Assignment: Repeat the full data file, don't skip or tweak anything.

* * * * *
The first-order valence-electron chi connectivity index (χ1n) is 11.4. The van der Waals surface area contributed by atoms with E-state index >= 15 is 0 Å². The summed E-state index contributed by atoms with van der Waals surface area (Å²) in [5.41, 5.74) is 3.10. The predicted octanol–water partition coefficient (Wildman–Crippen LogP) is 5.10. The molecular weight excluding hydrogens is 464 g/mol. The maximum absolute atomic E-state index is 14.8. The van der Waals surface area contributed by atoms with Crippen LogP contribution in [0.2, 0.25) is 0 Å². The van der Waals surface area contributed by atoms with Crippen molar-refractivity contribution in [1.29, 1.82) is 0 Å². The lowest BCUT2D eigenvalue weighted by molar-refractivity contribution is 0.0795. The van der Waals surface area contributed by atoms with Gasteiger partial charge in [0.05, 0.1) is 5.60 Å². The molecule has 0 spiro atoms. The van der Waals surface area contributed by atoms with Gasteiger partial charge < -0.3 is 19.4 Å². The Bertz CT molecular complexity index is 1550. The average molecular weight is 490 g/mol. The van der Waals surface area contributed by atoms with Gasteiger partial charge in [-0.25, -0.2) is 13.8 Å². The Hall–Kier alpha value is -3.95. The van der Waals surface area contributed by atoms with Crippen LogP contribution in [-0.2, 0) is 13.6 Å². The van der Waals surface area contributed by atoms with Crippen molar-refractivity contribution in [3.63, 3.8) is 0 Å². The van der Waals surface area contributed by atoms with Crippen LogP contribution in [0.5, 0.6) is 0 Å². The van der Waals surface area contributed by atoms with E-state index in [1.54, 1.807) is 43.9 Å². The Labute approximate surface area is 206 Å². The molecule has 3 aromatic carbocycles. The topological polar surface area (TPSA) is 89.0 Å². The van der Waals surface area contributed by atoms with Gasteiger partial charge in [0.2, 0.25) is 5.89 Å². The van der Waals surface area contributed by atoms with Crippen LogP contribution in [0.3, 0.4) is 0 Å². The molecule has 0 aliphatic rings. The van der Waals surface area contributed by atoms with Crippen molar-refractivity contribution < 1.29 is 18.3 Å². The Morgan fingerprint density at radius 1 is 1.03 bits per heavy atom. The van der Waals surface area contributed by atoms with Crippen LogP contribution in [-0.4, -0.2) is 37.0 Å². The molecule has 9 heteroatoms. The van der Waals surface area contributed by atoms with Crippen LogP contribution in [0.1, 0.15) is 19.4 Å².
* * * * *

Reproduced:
The first-order valence-electron chi connectivity index (χ1n) is 11.4. The van der Waals surface area contributed by atoms with E-state index >= 15 is 0 Å². The summed E-state index contributed by atoms with van der Waals surface area (Å²) in [5.41, 5.74) is 3.10. The predicted octanol–water partition coefficient (Wildman–Crippen LogP) is 5.10. The molecular weight excluding hydrogens is 464 g/mol. The maximum absolute atomic E-state index is 14.8. The van der Waals surface area contributed by atoms with Crippen LogP contribution in [0.2, 0.25) is 0 Å². The van der Waals surface area contributed by atoms with Crippen molar-refractivity contribution in [1.29, 1.82) is 0 Å². The lowest BCUT2D eigenvalue weighted by molar-refractivity contribution is 0.0795. The van der Waals surface area contributed by atoms with Gasteiger partial charge in [0.05, 0.1) is 5.60 Å². The molecule has 0 spiro atoms. The van der Waals surface area contributed by atoms with Gasteiger partial charge < -0.3 is 19.4 Å². The Bertz CT molecular complexity index is 1550. The average molecular weight is 490 g/mol. The van der Waals surface area contributed by atoms with Gasteiger partial charge in [-0.25, -0.2) is 13.8 Å². The Hall–Kier alpha value is -3.95. The van der Waals surface area contributed by atoms with Crippen LogP contribution in [-0.2, 0) is 13.6 Å². The van der Waals surface area contributed by atoms with Crippen molar-refractivity contribution in [3.63, 3.8) is 0 Å². The van der Waals surface area contributed by atoms with Crippen LogP contribution in [0.5, 0.6) is 0 Å². The van der Waals surface area contributed by atoms with E-state index in [1.54, 1.807) is 43.9 Å². The Labute approximate surface area is 206 Å². The molecule has 3 aromatic carbocycles. The topological polar surface area (TPSA) is 89.0 Å². The van der Waals surface area contributed by atoms with Gasteiger partial charge in [0.2, 0.25) is 5.89 Å². The van der Waals surface area contributed by atoms with Crippen LogP contribution in [0.3, 0.4) is 0 Å². The molecule has 0 aliphatic rings. The van der Waals surface area contributed by atoms with Crippen molar-refractivity contribution < 1.29 is 18.3 Å². The Morgan fingerprint density at radius 1 is 1.03 bits per heavy atom. The van der Waals surface area contributed by atoms with Crippen LogP contribution in [-0.4, -0.2) is 37.0 Å². The molecule has 9 heteroatoms. The van der Waals surface area contributed by atoms with Crippen LogP contribution in [0.1, 0.15) is 19.4 Å².